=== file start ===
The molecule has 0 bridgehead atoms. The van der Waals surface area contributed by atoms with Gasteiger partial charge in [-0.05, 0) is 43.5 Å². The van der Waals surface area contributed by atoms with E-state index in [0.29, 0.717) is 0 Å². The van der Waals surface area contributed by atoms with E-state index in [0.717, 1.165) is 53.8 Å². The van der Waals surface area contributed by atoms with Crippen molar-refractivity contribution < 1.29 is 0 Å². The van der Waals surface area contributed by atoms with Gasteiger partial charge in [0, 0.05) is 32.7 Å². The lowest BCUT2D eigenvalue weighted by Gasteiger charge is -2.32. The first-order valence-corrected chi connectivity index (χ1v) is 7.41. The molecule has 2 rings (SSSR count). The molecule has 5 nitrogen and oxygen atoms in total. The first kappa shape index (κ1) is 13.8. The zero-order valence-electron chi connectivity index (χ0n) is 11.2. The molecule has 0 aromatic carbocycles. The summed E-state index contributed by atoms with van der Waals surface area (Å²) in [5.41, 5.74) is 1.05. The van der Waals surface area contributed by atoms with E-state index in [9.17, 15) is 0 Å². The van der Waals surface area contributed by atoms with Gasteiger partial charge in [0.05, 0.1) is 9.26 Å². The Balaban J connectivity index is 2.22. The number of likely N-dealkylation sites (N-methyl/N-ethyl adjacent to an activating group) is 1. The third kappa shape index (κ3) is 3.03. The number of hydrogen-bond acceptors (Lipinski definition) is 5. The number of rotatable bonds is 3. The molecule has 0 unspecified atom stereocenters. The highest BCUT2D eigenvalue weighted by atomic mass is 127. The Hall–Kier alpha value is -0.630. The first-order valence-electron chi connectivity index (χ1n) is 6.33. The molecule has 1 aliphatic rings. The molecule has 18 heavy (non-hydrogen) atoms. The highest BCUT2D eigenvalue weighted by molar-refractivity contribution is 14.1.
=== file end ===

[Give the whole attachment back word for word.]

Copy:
The molecule has 0 bridgehead atoms. The van der Waals surface area contributed by atoms with Gasteiger partial charge in [-0.05, 0) is 43.5 Å². The van der Waals surface area contributed by atoms with E-state index in [0.29, 0.717) is 0 Å². The van der Waals surface area contributed by atoms with E-state index in [0.717, 1.165) is 53.8 Å². The van der Waals surface area contributed by atoms with Crippen molar-refractivity contribution < 1.29 is 0 Å². The van der Waals surface area contributed by atoms with Gasteiger partial charge in [0, 0.05) is 32.7 Å². The lowest BCUT2D eigenvalue weighted by Gasteiger charge is -2.32. The first-order valence-corrected chi connectivity index (χ1v) is 7.41. The molecule has 2 rings (SSSR count). The molecule has 5 nitrogen and oxygen atoms in total. The first kappa shape index (κ1) is 13.8. The zero-order valence-electron chi connectivity index (χ0n) is 11.2. The molecule has 0 aromatic carbocycles. The summed E-state index contributed by atoms with van der Waals surface area (Å²) in [5.41, 5.74) is 1.05. The van der Waals surface area contributed by atoms with E-state index in [9.17, 15) is 0 Å². The van der Waals surface area contributed by atoms with Gasteiger partial charge in [0.05, 0.1) is 9.26 Å². The Balaban J connectivity index is 2.22. The number of likely N-dealkylation sites (N-methyl/N-ethyl adjacent to an activating group) is 1. The third kappa shape index (κ3) is 3.03. The number of hydrogen-bond acceptors (Lipinski definition) is 5. The number of rotatable bonds is 3. The molecule has 0 unspecified atom stereocenters. The highest BCUT2D eigenvalue weighted by atomic mass is 127. The Hall–Kier alpha value is -0.630. The first-order valence-electron chi connectivity index (χ1n) is 6.33. The molecule has 1 aliphatic rings. The molecule has 18 heavy (non-hydrogen) atoms. The highest BCUT2D eigenvalue weighted by molar-refractivity contribution is 14.1.